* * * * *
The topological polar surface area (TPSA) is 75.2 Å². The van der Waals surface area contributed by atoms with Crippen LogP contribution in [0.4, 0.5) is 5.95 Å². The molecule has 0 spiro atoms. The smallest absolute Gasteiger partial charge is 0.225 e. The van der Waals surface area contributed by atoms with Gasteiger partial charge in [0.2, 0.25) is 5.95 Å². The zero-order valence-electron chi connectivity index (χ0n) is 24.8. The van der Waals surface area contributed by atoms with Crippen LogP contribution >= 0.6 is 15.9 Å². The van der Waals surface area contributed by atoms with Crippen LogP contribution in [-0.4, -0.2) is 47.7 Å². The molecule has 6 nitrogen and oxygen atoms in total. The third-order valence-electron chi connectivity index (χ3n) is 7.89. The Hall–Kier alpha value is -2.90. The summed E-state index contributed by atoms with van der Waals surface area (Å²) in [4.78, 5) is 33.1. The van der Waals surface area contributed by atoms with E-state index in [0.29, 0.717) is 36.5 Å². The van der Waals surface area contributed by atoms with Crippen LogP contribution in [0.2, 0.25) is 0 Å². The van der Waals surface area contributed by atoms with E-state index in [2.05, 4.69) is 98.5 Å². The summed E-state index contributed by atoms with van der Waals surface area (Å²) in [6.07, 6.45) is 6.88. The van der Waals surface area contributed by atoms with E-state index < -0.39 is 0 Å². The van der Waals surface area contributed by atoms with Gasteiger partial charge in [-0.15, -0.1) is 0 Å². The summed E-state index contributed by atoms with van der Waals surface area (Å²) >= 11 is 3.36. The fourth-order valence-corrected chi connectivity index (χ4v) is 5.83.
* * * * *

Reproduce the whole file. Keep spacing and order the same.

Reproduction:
The topological polar surface area (TPSA) is 75.2 Å². The van der Waals surface area contributed by atoms with Crippen LogP contribution in [0.4, 0.5) is 5.95 Å². The molecule has 0 spiro atoms. The smallest absolute Gasteiger partial charge is 0.225 e. The van der Waals surface area contributed by atoms with Gasteiger partial charge in [0.2, 0.25) is 5.95 Å². The zero-order valence-electron chi connectivity index (χ0n) is 24.8. The van der Waals surface area contributed by atoms with Crippen LogP contribution >= 0.6 is 15.9 Å². The van der Waals surface area contributed by atoms with Crippen LogP contribution in [-0.4, -0.2) is 47.7 Å². The molecule has 6 nitrogen and oxygen atoms in total. The third-order valence-electron chi connectivity index (χ3n) is 7.89. The Hall–Kier alpha value is -2.90. The summed E-state index contributed by atoms with van der Waals surface area (Å²) in [4.78, 5) is 33.1. The van der Waals surface area contributed by atoms with E-state index in [0.29, 0.717) is 36.5 Å². The van der Waals surface area contributed by atoms with Crippen LogP contribution in [0.2, 0.25) is 0 Å². The van der Waals surface area contributed by atoms with E-state index in [2.05, 4.69) is 98.5 Å². The summed E-state index contributed by atoms with van der Waals surface area (Å²) in [6.07, 6.45) is 6.88. The van der Waals surface area contributed by atoms with E-state index < -0.39 is 0 Å². The van der Waals surface area contributed by atoms with Gasteiger partial charge in [-0.15, -0.1) is 0 Å². The summed E-state index contributed by atoms with van der Waals surface area (Å²) >= 11 is 3.36. The fourth-order valence-corrected chi connectivity index (χ4v) is 5.83.